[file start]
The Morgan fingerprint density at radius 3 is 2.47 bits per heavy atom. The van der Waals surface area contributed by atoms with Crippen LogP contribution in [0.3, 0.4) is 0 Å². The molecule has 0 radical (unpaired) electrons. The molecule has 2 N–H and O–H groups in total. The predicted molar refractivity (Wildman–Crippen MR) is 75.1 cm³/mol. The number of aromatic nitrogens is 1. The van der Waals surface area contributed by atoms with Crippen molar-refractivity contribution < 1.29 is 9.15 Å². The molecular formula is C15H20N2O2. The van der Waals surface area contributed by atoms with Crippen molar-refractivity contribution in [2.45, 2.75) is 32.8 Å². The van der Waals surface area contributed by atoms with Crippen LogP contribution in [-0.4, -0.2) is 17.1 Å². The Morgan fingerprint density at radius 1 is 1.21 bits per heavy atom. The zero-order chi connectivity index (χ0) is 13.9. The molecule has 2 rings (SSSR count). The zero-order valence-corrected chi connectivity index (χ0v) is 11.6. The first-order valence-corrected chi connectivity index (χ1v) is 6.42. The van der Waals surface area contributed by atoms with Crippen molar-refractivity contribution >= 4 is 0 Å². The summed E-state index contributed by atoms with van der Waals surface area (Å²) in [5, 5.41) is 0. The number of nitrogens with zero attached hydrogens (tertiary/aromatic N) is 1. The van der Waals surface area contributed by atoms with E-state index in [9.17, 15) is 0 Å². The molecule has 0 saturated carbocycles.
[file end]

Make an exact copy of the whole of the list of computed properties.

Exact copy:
The Morgan fingerprint density at radius 3 is 2.47 bits per heavy atom. The van der Waals surface area contributed by atoms with Crippen LogP contribution in [0.3, 0.4) is 0 Å². The molecule has 0 radical (unpaired) electrons. The molecule has 2 N–H and O–H groups in total. The predicted molar refractivity (Wildman–Crippen MR) is 75.1 cm³/mol. The number of aromatic nitrogens is 1. The van der Waals surface area contributed by atoms with Crippen molar-refractivity contribution < 1.29 is 9.15 Å². The molecular formula is C15H20N2O2. The van der Waals surface area contributed by atoms with Crippen molar-refractivity contribution in [2.45, 2.75) is 32.8 Å². The van der Waals surface area contributed by atoms with Crippen LogP contribution in [-0.4, -0.2) is 17.1 Å². The Morgan fingerprint density at radius 1 is 1.21 bits per heavy atom. The zero-order chi connectivity index (χ0) is 13.9. The molecule has 2 rings (SSSR count). The zero-order valence-corrected chi connectivity index (χ0v) is 11.6. The first-order valence-corrected chi connectivity index (χ1v) is 6.42. The van der Waals surface area contributed by atoms with Crippen molar-refractivity contribution >= 4 is 0 Å². The summed E-state index contributed by atoms with van der Waals surface area (Å²) in [5, 5.41) is 0. The number of nitrogens with zero attached hydrogens (tertiary/aromatic N) is 1. The van der Waals surface area contributed by atoms with E-state index in [9.17, 15) is 0 Å². The molecule has 0 saturated carbocycles.